Thursday, / December 9, 2021
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Editorial: And the living shall take heart . . .


Thursday, Jan 1, marked the shloshim, or the 30-day mourning period following the murders of Rabbi Gabi and Rivka Holtzberg. Within the world of Chabad-Lubavitch, the day was thoughtfully marked with prayers, tzedaka and mitzvahs.

The tragedy in Mumbai made international headlines and was followed by millions. But for the immediate families of the victims, it is a devastatingly personal, private calamity. While the rest of us move on as move on we must, Gabi’s and Rivka’s parents and siblings, and those of the other victims, will need to negotiate their grief and loss in the privacy of their own hearts. G-d alone can heal their great sorrow, but they will be with us in our daily thoughts, our prayers, and our actions.

( The terrorist siege of the Chabad House and the brutal murders of our Shluchim in Mumbai have made Chabad-Lubavitch the object of an extraordinary outpouring of support and friendship. Letters, emails, contributions, and all forms of condolences continue to pour into our offices. They come from Jewish institutions of every kind, and they come from a great swath of humanity, Jews and non-Jews of every persuasion. Invariably they ask: “What can we do to help?”

Many of the condolences include belated and bittersweet thank-yous for the hospitality perfect strangers found with our Chabad representatives (shluchim) throughout the world. People who never met Gabi and Rivka Holzberg sent their sympathies and offers of help because of their own encounters with other Chabad shluchim. Through personal experiences, they have come to know, to depend upon, and to appreciate the ubiquity of this movement and the trademark goodness freely offered by shluchim like the Holtzbergs.

Well-wishers acknowledge the difference, often memorable, sometimes life-affirming, made in their lives by a Chabad representative who greeted them—at home or in their travels, in Cusco, Peru or Halifax, Nova Scotia, in the Indian tsunami or Hurricane Katrina—with the kind of enthusiasm usually reserved for family.

That Gabi and Rivka were murdered in their own home, a sanctuary for Jewish travelers and seekers in need of a warm welcome and nurture for body and soul, wreaks profound havoc with our sense of justice and the conviction that good begets good.

Rivka’s and Gabi’s idealism should not have cost them their lives. The tragedy raises questions that elicit no satisfying answers, only stunned speechlessness. The deafening silence of Aron, the high priest, grief struck at the sudden death of his two sons in the Sanctuary, reverberates with us today.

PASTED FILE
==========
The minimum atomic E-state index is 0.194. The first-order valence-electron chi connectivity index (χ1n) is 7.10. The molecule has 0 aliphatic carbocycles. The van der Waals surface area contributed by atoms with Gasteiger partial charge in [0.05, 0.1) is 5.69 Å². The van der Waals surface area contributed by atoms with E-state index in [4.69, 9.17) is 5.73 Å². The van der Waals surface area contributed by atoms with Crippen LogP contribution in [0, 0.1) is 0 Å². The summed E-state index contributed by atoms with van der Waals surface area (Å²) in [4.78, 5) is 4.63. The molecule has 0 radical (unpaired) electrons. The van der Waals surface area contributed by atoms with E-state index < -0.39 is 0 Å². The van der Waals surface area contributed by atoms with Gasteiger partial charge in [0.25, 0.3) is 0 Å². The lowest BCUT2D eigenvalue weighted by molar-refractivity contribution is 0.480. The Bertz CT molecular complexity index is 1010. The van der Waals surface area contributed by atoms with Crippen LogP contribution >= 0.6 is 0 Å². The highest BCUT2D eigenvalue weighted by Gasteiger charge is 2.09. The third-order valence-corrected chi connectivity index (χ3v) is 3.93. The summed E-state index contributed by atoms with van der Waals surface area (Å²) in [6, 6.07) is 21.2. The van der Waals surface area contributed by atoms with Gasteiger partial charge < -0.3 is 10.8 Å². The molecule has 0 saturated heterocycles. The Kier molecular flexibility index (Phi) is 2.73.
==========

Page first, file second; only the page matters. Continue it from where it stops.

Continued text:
Still, Jewish people, no strangers to persecution, are skilled at teasing out thin rays of light, even where they seem most indiscernible. Here too, the men and women of Chabad-Lubavitch sift through the debris of shattered remains in search of goodness.

Like all depraved criminals, the Mumbai terrorists were shortsighted. The savage violence they inflicted against Gabi and Rivka, and all their victims, has awakened a spirit of unity among an often fragmented Jewish people. Their brutality evoked a visceral disgust towards the evil they represent, and galvanized a heartening response of solidarity among Jews and non-Jews, spurring so many to participate in positive, holy and joyful activities.

Thousands of Jewish women have begun to kindle Shabbat candles to perpetuate the peace and light that Rivka and Gabi shared. People the world over are choosing to engage in daily mitzvahs, from the universal to the particular, in a decisive move towards a more purposeful, compassionate and G-dly society. Perfect strangers have named their babies born after the Mumbai tragedy for Gavriel and Rivka. 

I can think of no better riposte to the terror inflicted against Gabi and Rivka. Since this fateful tragedy, this young couple and the ideals that defined their lives have come alive to millions.

Chabad-Lubavitch will rebuild in India and keep the hospitality and outreach of Gabi and Rivka going. Their life-work will be emulated in the many new Chabad Houses we will open. We will do our best to ensure that they are secure and safe for Shluchim and travelers. We will answer attempts to intimidate Jewish life and Jewish values with  enhanced activities and opportunities to identify proudly as Jews. 

To those who ask what they can do to help: Join hands with the men and women of Chabad-Lubavitch, hard at work in the nooks and crannies of the world with a passion for good that surpasses any for evil.

Make contact with your nearest Chabad-Lubavitch representative and offer to put your individual resources, your skills, and your contacts, to work.

The momentum for the empowerment of the good beckons our unified, resolute response.  Together, we can turn popular mantras about a kinder and gentler world into indisputable facts on the ground, even in Mumbai.

Rabbi Yehuda Krinsky is Chairman of the worldwide Educational and Social Services arms of the Chabad-Lubavitch Movement


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